The Los Angeles City Council unanimously approved a ban on the use of smokeless tobacco in sports venues across the city Tuesday, including Dodger Stadium.
The prohibition is aimed specifically at baseball, where smokeless tobacco has been as synonymous with the game as the seventh inning stretch. The ordinance will be in effect across all sports venues including little league games and amateur and professional games and it will apply to players, fan and anyone in the venue.
Los Angeles becomes the third city to pass a measure prohibiting smokeless tobacco. San Francisco approved a measure last year and Boston did so last week. All three ordinances are expected to be in place by the start of the 2016 baseball season.
City officials and those behind the nationwide effort say they are trying to decrease the use of smokeless tobacco among kids and young athletes.
“Smokeless tobacco use in the great American pastime is way past its time," said City Councilman Jose Huizar, who introduced the measure. "The time to act is now to save others, particularly our young people, from an extremely addictive and potentially deadly product."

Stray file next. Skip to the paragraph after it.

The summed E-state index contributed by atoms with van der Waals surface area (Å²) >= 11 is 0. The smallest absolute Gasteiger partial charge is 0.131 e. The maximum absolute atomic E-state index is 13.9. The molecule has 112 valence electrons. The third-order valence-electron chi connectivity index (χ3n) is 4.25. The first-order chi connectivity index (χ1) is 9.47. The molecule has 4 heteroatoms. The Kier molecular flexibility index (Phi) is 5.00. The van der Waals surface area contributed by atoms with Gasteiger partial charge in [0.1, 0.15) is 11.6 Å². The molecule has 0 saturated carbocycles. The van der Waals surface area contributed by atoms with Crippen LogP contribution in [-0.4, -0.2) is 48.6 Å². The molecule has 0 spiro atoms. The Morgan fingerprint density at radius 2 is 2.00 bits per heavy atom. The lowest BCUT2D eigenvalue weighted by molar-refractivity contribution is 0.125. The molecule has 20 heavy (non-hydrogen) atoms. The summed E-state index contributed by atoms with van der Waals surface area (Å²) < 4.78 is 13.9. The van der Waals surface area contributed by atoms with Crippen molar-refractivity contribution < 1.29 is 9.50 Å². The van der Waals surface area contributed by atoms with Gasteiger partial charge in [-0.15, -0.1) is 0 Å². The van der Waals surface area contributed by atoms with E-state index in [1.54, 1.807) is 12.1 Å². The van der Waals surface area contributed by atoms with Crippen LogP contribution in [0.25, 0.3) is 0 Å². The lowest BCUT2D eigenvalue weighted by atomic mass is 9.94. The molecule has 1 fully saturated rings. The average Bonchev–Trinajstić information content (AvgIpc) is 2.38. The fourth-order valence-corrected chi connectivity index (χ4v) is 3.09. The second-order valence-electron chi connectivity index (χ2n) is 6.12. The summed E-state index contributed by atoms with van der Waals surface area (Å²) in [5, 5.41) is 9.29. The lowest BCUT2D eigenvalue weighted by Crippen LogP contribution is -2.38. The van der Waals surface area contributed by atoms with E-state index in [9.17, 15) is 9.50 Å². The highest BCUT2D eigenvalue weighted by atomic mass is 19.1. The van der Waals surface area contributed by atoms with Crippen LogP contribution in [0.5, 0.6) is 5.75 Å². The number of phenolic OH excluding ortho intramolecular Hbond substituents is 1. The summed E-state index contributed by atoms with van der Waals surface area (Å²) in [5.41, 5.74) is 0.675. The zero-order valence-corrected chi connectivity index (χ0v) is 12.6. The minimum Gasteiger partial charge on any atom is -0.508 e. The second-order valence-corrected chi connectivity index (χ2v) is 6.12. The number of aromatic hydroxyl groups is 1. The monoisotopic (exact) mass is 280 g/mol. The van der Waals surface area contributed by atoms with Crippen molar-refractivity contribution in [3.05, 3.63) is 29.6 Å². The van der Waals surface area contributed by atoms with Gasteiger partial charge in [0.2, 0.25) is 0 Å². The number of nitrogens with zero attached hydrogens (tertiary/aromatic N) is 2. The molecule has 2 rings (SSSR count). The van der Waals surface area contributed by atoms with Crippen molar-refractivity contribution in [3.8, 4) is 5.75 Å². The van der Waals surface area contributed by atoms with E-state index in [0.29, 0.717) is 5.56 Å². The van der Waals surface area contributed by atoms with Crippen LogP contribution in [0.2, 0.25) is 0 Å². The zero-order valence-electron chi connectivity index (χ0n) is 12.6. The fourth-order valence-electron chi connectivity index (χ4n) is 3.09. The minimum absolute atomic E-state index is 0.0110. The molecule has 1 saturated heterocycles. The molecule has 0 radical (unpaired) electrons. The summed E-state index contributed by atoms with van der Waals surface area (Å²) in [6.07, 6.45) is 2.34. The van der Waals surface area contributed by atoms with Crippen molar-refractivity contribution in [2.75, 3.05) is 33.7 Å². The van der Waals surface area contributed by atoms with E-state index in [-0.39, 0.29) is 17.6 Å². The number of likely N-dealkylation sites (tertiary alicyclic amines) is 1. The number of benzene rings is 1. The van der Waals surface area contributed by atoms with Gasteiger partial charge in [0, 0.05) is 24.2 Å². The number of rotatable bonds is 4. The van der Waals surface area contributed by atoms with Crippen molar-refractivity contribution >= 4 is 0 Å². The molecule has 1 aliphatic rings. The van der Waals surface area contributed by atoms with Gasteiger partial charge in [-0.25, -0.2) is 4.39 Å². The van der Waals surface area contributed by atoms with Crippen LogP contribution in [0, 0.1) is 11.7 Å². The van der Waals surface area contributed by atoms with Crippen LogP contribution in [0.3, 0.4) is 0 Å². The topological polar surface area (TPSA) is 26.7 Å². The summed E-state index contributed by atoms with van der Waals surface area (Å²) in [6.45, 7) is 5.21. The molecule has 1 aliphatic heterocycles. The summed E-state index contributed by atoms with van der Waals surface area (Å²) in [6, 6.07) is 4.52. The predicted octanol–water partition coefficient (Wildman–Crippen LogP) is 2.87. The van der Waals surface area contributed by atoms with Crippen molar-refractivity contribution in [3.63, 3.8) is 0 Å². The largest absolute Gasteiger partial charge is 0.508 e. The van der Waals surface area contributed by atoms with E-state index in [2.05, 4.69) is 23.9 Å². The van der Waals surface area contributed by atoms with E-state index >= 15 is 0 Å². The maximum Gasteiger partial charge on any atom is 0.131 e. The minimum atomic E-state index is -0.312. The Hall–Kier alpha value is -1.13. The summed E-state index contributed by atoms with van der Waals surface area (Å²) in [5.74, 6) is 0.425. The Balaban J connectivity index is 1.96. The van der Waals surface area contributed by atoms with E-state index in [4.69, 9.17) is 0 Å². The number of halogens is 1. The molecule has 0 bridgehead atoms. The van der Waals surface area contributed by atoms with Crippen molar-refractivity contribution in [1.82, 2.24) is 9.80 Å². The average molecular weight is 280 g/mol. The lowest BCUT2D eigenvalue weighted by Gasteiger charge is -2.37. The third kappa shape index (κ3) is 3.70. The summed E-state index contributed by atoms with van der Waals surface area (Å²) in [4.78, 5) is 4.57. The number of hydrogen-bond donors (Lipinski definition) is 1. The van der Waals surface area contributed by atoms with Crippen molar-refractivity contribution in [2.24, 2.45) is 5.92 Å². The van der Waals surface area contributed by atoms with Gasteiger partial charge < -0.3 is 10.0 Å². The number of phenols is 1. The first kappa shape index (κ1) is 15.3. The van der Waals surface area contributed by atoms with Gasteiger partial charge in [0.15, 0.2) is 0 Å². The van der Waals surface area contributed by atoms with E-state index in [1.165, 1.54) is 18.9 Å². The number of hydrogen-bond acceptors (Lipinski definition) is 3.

The CDC reported last week that high school athletes use smokeless tobacco at twice the rate as non-athletes. Smoking tobacco has been found to lead to nicotine addiction and result in a variety of cancers and other health problems, according to health experts.
The Dodger organization is in support of the ban and released the following statement:
“Major League Baseball has long supported a ban of smokeless tobacco at the Major League level and the Los Angeles Dodgers fully support the Los Angeles City Tobacco ordinance and Campaign for Tobacco-Free Kids.”
The measure approved Tuesday instructs city attorneys to draft the language of the ordinance for council review.